Six ways to protect your data in the cloud
Friday, October 13, 2017/
While cloud computing has become the norm for so many daily business tasks, many SMEs still feel wary about placing their own – and their customers’ – information on cloud-based servers .
These fears have been fueled by recent high-profile attacks such as the Equifax breach, when the private financial details of more than 140 million Americans were released online. Additionally, ransomware attacks such as the WannaCry and Petya outbreaks have many businesses spooked.
There’s no downplaying the seriousness of these attacks – research from Symantec shows phishing scams target more than 400 businesses a day, costing a total of $3 billion – and 46% of attacks target SMEs.
However, there are six distinct steps businesses can take when it comes to protecting their data in order to place it in the cloud:
Know what information you have
Murray Goldschmidt, chief operating officer at Sense of Security, says small businesses need to conduct an audit of the types of information they own before they can reasonably act to protect it.
“Sometimes people think they only have one class of data, like a medical database. But they may have payments data and not realise it,” he says.
It is essential that businesses consider what data they have on hand, where it comes from and how it is sent out and managed. While a database is an obvious source of information, social media accounts, mailing lists and accounts in the cloud can all be vulnerable to attack.
Have a backup strategy
Using cloud services to protect your data is one thing, but security expert and consultant Troy Hunt says it will all be for nothing if you don’t have a robust backup strategy in place.
“I was actually in a dentist’s office recently and as they were in there, they were dealing with a phishing scam. I asked, where are your backups? It turns out they didn’t have any,” says Hunt.
Businesses should ensure they have all of their data backed up as frequently as possible. This is as much for covering yourself in the case of human error as it is for data security.
While nobody wants to think they are vulnerable to attacks, or indeed human error, backups can ensure your business is protected should something happen to your information.
Implement governance, passwords and constrained privileges
The next step is to examine the cloud services you use within your own organisation and lock those down. After all, it only takes one slip for hackers to access your cloud services through a back door.
“The easiest and least cost-prohibitive thing is multi-factor authentication,” Goldschmidt advises.
Multi-factor authentications can feel very inconvenient – often involving multiple devices – however they make a security breach much less likely, making them very worthwhile.
Train people to recognise threats and restrict access
Businesses have a responsibility to train their employees on the threats of cyber attacks, and ensure their people are properly trained to recognise threats. It also important for businesses to consider just who needs access to what data.
“We see a lot of organisations giving far more privileges than they need,” Hunt says.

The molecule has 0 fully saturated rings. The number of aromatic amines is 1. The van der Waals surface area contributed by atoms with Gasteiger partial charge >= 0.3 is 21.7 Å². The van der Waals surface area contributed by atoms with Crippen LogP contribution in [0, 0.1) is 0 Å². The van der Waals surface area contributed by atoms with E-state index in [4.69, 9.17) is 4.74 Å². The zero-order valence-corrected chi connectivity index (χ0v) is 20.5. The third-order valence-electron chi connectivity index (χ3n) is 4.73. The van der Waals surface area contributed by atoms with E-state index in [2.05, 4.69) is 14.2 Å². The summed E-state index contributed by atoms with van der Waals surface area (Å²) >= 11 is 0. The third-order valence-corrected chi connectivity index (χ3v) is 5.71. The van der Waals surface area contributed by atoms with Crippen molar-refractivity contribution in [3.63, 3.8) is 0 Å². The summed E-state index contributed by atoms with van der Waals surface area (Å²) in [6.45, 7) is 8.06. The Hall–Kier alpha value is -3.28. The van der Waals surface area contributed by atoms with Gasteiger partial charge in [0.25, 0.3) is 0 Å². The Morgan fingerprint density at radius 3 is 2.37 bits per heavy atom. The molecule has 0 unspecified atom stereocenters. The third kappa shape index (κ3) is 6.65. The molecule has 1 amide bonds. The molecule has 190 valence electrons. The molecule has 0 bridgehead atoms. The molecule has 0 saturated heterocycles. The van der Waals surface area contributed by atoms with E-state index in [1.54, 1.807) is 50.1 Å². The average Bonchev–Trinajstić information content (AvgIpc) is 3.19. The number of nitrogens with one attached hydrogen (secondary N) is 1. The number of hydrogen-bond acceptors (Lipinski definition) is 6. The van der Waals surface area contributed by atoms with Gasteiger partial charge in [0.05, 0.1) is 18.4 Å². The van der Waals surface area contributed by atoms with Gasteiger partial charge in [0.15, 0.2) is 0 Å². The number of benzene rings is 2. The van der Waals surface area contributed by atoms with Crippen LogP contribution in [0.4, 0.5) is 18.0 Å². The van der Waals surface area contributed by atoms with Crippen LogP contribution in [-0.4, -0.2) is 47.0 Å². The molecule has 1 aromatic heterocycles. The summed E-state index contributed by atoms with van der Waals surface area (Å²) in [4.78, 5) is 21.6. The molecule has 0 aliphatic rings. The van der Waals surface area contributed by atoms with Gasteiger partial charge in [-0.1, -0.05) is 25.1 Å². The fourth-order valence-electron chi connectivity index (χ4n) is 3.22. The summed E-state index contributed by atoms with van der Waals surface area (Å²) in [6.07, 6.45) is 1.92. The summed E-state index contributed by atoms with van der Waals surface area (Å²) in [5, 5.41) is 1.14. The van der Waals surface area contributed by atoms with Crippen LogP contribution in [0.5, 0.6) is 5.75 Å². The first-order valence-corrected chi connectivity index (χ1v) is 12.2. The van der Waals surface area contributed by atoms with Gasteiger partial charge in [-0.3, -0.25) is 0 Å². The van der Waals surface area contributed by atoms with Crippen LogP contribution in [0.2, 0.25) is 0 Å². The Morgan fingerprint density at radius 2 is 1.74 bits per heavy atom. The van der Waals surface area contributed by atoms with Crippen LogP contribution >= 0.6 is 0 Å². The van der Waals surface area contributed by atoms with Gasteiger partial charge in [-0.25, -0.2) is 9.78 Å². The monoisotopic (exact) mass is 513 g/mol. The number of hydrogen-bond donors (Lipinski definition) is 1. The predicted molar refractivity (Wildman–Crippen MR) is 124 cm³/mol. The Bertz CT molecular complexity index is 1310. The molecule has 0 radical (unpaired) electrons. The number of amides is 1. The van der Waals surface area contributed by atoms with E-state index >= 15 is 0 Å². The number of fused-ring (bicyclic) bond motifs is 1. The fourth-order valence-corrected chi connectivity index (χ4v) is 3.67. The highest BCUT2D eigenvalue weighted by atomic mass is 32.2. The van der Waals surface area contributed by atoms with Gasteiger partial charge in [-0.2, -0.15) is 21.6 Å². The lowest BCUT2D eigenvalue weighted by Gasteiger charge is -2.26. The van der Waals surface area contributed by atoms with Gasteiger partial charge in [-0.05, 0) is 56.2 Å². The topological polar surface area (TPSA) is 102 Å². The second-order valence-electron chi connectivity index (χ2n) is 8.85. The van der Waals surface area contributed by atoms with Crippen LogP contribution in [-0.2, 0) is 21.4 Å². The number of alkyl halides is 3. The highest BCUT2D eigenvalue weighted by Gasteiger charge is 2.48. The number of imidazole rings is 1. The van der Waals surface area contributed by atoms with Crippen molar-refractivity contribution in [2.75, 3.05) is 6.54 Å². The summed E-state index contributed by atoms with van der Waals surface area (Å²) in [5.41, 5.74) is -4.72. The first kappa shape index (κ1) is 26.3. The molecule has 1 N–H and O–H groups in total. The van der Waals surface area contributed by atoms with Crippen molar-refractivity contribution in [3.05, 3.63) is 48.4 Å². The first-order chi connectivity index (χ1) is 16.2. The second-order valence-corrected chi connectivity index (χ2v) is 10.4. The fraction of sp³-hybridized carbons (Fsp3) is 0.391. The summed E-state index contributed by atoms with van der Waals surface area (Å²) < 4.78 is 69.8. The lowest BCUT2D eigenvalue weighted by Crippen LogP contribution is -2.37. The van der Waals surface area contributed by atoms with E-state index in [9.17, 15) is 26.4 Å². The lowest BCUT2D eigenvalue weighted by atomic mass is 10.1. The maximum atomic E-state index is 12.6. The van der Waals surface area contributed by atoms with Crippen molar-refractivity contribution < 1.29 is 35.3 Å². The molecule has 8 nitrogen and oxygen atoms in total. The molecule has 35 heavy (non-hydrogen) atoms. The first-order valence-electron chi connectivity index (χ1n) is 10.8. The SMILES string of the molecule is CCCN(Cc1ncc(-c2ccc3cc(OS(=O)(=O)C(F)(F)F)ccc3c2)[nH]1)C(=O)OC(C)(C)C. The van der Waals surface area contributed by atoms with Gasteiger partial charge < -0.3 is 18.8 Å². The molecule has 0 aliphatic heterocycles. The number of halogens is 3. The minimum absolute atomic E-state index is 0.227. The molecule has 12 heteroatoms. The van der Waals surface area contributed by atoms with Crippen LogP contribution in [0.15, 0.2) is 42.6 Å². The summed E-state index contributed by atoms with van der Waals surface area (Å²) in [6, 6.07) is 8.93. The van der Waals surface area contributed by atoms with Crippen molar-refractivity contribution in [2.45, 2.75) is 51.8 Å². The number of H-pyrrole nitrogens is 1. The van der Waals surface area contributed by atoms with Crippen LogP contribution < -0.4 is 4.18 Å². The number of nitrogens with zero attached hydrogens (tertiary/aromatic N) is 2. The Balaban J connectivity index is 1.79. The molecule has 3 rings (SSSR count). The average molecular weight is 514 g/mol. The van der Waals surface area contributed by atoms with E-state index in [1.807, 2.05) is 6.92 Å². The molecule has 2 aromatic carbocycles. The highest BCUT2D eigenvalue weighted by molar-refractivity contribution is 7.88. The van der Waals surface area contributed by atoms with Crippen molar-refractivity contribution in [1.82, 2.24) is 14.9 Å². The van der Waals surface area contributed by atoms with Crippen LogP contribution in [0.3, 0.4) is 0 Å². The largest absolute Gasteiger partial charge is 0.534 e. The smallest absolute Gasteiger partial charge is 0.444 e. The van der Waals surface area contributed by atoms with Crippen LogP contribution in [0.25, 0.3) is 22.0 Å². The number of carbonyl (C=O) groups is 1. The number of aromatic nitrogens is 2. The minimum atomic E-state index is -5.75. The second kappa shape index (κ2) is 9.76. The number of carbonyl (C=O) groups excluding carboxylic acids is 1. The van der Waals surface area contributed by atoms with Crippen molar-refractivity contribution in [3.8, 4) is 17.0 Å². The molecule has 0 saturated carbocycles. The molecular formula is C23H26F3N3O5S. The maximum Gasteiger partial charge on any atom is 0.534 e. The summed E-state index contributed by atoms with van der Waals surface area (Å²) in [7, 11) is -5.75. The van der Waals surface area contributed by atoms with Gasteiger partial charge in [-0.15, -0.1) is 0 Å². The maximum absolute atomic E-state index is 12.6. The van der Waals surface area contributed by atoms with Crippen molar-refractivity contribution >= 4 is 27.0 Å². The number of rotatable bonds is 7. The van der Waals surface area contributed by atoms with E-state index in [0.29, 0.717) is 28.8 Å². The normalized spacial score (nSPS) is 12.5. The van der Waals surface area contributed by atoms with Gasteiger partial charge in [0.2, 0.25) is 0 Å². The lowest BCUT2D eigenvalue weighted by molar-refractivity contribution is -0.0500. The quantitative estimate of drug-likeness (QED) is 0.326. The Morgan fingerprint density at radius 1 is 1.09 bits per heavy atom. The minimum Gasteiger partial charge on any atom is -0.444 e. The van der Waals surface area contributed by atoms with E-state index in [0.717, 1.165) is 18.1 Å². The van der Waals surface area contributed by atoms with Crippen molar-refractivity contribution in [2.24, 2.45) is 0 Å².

“Managers might say they need the access that everyone else has, but if malware gets on that machine? It’s game over.”
It’s important to assess the number of people who have access to your company’s data – in all forms – and reduce that as much as practicable.
Hunt adds that phishing attacks are one of the most common forms of attacks against small businesses. According to Symantec, phishing rates reached a 12-month high in July 2017. It is therefore important to train your staff not to click on suspicious emails, and continue that education piece regularly to remind staff of the risks.
Make sure everything is encrypted by default
Businesses need to be aware of the mobile devices within their business that could potentially lead hackers to infiltrate a cloud service. For instance, if an employee leaves a laptop or company phone on a train it could potentially be hacked to reveal user names and passwords.
The answer? Encryption.
“Microsoft builds in cryptography into the operating system, and it’s free … it’s also free on MacOS,” says Goldschmidt.
“There is no excuse why you wouldn’t encrypt your data or use things like multi-factor authentication. They’re either free or have a very low cost to entry.”
Make sure you’re insured for the unthinkable
While the ideal situation does not involve a cyber attack on your business, sometimes you can do everything right and still fall victim. Having an appropriate cyber insurance policy in place can bring confidence and security to business owners when transferring large amounts of sensitive data into the cloud. Cyber attacks or data breaches can take many forms, from deliberate attacks to technology issues or simple negligence. In December 2016, it was reported that 46% of cyber attacks target small businesses, and only 14% of small businesses rate their ability to mitigate cyber risks.
Unfortunately many of the costs involved in getting back to business after a cyber attack aren’t covered by a typical business insurance policy. A Steadfast insurance broker can recommend a policy based on your specific business needs, offering device and confidence to business owners and their customers.